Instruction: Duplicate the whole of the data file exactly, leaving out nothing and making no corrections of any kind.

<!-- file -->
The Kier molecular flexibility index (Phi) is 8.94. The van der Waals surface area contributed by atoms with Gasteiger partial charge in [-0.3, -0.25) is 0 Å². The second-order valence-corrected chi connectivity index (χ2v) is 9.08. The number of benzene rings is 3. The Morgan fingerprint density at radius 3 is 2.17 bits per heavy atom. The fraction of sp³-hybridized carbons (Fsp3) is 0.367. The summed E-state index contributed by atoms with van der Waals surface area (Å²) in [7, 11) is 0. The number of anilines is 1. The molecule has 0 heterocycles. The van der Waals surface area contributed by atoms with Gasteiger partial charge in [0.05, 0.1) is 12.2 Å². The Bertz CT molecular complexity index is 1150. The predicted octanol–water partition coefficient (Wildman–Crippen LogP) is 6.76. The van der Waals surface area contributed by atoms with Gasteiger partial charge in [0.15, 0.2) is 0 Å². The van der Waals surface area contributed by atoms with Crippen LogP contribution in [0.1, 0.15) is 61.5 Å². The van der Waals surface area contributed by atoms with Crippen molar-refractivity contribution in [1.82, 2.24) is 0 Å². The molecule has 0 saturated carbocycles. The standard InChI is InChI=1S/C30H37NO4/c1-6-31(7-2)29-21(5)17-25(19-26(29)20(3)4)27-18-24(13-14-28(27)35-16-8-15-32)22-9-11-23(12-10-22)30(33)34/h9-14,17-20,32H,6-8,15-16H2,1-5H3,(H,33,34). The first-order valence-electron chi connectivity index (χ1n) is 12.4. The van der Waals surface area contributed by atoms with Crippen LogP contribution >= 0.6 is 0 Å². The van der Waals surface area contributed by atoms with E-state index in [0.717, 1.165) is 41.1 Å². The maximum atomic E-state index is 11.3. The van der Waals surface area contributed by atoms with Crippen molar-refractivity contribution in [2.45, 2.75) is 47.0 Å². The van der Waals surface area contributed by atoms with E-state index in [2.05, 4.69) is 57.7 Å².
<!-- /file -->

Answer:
The Kier molecular flexibility index (Phi) is 8.94. The van der Waals surface area contributed by atoms with Gasteiger partial charge in [-0.3, -0.25) is 0 Å². The second-order valence-corrected chi connectivity index (χ2v) is 9.08. The number of benzene rings is 3. The Morgan fingerprint density at radius 3 is 2.17 bits per heavy atom. The fraction of sp³-hybridized carbons (Fsp3) is 0.367. The summed E-state index contributed by atoms with van der Waals surface area (Å²) in [7, 11) is 0. The number of anilines is 1. The molecule has 0 heterocycles. The van der Waals surface area contributed by atoms with Gasteiger partial charge in [0.05, 0.1) is 12.2 Å². The Bertz CT molecular complexity index is 1150. The predicted octanol–water partition coefficient (Wildman–Crippen LogP) is 6.76. The van der Waals surface area contributed by atoms with Gasteiger partial charge in [0.15, 0.2) is 0 Å². The van der Waals surface area contributed by atoms with Crippen LogP contribution in [0.1, 0.15) is 61.5 Å². The van der Waals surface area contributed by atoms with Crippen molar-refractivity contribution in [1.82, 2.24) is 0 Å². The molecule has 0 saturated carbocycles. The standard InChI is InChI=1S/C30H37NO4/c1-6-31(7-2)29-21(5)17-25(19-26(29)20(3)4)27-18-24(13-14-28(27)35-16-8-15-32)22-9-11-23(12-10-22)30(33)34/h9-14,17-20,32H,6-8,15-16H2,1-5H3,(H,33,34). The first-order valence-electron chi connectivity index (χ1n) is 12.4. The van der Waals surface area contributed by atoms with Crippen LogP contribution >= 0.6 is 0 Å². The van der Waals surface area contributed by atoms with E-state index in [0.717, 1.165) is 41.1 Å². The maximum atomic E-state index is 11.3. The van der Waals surface area contributed by atoms with Crippen molar-refractivity contribution in [2.45, 2.75) is 47.0 Å². The van der Waals surface area contributed by atoms with E-state index in [2.05, 4.69) is 57.7 Å².